Very thought provoking post, Mike. I agree that a ‘short term mentality is most often times incongruous with long term best interests’. I suppose it’s understandable how such an idea is being entertained today, with the examples of Enron and D.C. politics, but they’re not good, representative examples. It’s not necessary or desirable to throw out continuity in order to retain accountabilty in a business. A better analogy may be found in considering coaches of NFL franchises. Success usually attends those where there’s patience, continuity, and a hands-off policy by the ownership. Ironically, imposing term limits may actually encourage that which you’re hoping to circumvent. I’ve witnessed companies bring in ‘hatchet men’, for a set time, who’ve create unanticipated liabilities precisely because they know their time is short.

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      Mike Myatt

      February 4, 2011 at 2:08 pm

      Thanks for the thoughtful comment Ron. I always appreciate your insights Sir.

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    PoulAndreassen

    February 4, 2011 at 4:05 pm

    This is not just yet another topic on CEO, rather very rare… must read….

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      Mike Myatt

      February 4, 2011 at 4:48 pm

      Thanks Poul – I agree that the assertions in this piece go a bit beyond the norm and address some broader corporate and societal issues. Thanks for stopping by Poul.

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    Tanveer Naseer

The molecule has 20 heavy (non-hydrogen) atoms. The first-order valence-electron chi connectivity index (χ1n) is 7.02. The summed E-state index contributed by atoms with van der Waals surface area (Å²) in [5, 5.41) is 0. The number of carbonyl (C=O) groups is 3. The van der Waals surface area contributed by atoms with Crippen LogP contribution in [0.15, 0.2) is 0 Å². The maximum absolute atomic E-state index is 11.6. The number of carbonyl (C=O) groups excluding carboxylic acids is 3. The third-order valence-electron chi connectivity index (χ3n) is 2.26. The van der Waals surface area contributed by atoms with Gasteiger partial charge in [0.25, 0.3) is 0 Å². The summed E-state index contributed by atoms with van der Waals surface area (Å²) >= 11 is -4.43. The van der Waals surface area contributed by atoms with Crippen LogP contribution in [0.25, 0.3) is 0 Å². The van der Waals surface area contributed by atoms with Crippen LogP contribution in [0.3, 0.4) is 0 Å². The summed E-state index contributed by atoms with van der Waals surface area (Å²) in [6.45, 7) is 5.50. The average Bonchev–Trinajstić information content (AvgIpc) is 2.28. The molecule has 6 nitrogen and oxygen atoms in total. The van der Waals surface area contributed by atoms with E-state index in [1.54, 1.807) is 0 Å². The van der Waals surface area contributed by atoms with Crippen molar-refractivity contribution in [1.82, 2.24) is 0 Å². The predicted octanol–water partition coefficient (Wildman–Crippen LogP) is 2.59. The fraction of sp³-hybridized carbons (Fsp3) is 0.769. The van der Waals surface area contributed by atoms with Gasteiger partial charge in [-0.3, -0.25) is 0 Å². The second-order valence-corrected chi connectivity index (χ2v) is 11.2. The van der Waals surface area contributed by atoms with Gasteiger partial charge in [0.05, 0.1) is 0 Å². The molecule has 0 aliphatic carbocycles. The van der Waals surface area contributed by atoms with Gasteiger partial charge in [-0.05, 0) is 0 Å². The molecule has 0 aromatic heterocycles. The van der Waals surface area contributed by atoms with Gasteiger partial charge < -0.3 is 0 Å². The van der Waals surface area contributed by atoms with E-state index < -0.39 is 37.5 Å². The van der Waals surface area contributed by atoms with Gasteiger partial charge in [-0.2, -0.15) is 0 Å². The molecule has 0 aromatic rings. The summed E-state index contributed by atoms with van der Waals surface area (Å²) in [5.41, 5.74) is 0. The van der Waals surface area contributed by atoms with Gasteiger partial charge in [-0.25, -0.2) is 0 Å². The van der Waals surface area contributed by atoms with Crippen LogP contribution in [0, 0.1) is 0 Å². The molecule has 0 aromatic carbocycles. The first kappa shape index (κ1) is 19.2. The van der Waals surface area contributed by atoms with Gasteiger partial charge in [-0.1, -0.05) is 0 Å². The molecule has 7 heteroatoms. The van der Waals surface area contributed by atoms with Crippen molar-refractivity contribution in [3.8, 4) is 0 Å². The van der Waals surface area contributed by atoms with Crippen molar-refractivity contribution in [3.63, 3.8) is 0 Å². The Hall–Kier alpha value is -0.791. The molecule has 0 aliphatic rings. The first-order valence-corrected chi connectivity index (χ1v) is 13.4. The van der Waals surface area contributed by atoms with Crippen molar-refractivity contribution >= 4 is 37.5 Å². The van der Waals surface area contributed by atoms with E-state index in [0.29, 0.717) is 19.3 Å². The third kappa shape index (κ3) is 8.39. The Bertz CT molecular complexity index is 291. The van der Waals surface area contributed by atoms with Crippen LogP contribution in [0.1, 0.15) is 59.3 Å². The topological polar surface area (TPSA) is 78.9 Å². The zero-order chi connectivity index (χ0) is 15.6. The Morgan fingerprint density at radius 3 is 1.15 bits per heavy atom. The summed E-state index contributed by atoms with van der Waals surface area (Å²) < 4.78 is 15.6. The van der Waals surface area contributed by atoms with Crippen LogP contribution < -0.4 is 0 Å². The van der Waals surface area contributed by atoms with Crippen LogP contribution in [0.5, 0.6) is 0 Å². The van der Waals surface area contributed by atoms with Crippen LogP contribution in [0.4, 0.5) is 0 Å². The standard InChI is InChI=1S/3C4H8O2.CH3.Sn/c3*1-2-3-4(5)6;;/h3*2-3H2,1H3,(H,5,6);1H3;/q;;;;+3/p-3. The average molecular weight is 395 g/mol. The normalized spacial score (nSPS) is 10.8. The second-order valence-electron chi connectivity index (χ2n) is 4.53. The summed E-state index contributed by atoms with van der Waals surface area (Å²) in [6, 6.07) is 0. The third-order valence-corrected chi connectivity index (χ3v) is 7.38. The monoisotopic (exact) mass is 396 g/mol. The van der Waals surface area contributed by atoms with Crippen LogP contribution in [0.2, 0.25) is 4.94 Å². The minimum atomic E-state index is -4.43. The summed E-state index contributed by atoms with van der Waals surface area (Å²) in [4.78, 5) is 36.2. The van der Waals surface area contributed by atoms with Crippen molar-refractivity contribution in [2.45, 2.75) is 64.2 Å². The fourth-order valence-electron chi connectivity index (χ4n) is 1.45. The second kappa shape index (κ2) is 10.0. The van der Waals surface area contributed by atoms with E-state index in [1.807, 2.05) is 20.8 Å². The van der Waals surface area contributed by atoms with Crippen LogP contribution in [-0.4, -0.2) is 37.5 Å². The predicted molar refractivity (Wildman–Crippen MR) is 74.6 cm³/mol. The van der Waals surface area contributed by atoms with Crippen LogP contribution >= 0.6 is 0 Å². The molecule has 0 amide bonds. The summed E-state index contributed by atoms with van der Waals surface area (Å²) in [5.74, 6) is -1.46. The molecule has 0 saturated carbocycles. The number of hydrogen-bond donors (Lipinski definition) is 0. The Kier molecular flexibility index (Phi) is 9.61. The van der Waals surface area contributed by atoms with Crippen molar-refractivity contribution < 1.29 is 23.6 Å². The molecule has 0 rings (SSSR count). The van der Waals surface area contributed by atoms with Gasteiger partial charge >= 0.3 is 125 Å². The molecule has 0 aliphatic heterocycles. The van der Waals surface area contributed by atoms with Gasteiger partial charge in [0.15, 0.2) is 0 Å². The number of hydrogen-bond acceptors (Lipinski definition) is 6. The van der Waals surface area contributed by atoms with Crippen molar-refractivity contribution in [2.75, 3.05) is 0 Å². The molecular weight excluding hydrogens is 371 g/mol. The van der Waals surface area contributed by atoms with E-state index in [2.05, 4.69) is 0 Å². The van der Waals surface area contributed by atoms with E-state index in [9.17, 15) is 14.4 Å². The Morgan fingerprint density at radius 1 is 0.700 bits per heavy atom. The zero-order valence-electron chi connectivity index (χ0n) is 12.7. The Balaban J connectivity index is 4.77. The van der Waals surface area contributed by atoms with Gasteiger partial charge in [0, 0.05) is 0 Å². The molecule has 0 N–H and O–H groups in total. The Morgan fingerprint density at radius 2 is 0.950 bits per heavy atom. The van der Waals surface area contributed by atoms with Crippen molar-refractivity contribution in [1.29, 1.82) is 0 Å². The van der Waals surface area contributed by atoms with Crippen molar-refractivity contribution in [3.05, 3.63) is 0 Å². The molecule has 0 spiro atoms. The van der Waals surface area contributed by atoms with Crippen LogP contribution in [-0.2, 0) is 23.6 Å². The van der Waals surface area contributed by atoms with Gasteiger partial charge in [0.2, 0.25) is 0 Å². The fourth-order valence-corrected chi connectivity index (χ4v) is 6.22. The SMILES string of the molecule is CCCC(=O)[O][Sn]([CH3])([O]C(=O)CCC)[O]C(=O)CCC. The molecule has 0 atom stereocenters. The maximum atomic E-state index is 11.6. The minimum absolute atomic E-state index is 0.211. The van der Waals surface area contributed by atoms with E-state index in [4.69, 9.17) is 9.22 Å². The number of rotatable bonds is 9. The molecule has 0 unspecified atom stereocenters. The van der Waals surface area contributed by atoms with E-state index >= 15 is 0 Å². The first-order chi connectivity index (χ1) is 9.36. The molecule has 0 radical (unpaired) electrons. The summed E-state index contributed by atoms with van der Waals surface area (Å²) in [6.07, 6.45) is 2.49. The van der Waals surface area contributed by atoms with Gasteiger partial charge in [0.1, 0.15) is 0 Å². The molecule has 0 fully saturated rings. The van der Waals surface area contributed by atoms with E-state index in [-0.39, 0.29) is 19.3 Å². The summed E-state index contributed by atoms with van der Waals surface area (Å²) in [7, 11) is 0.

February 4, 2011 at 4:58 pm

    Hi Mike,

    From my vantage point, I see this being an issue of confusing time with accountability, that by restricting the duration a person can serve as the CEO of an organization we’re enforcing a greater degree of corporate/social responsibility. Ironically, I think what we’d be accomplishing is the opposite, as the response to poor performance would most likely be ‘well, they’ll only be in charge for another 1-2 years so let’s just wait this out’.

    When we consider that the role of a leader is to create a vision of what they’d like their organization to accomplish, it does become rather counter-productive to put any time restriction on people serving in these roles. After all, how could we expect employees to support and develop a leader’s vision if its understood that this role is ultimately not regulated by performance, but by a clock hanging on the wall.

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      Mike Myatt

      February 4, 2011 at 5:20 pm

      Hi Tanveer:

      I really liked how you stripped away the confusion that often surrounds the concepts of time and accountability. Well done Sir. Thanks for stopping by Tanveer.

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    William Powell

    February 4, 2011 at 5:10 pm

    I think CEO term limits is an ignorance based concept as well. The bigger problem is giving the CEO too much responsibility and authority. Don’t make the CEO the president and chairman of the board. Diversify those responsibilities.

    A recent study has shown that CEOs who have won industry awards average a 20% drop in performance over the subsequent 3-5 years compared to other eligible CEOs for the same award.

    The CEOs who won awards and still had consistent high performance were supported by a diverse authority structure. THAT is infinitely more valuable and effective than a token gesture like term limits.

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      Mike Myatt

      February 4, 2011 at 5:24 pm

      Hi William: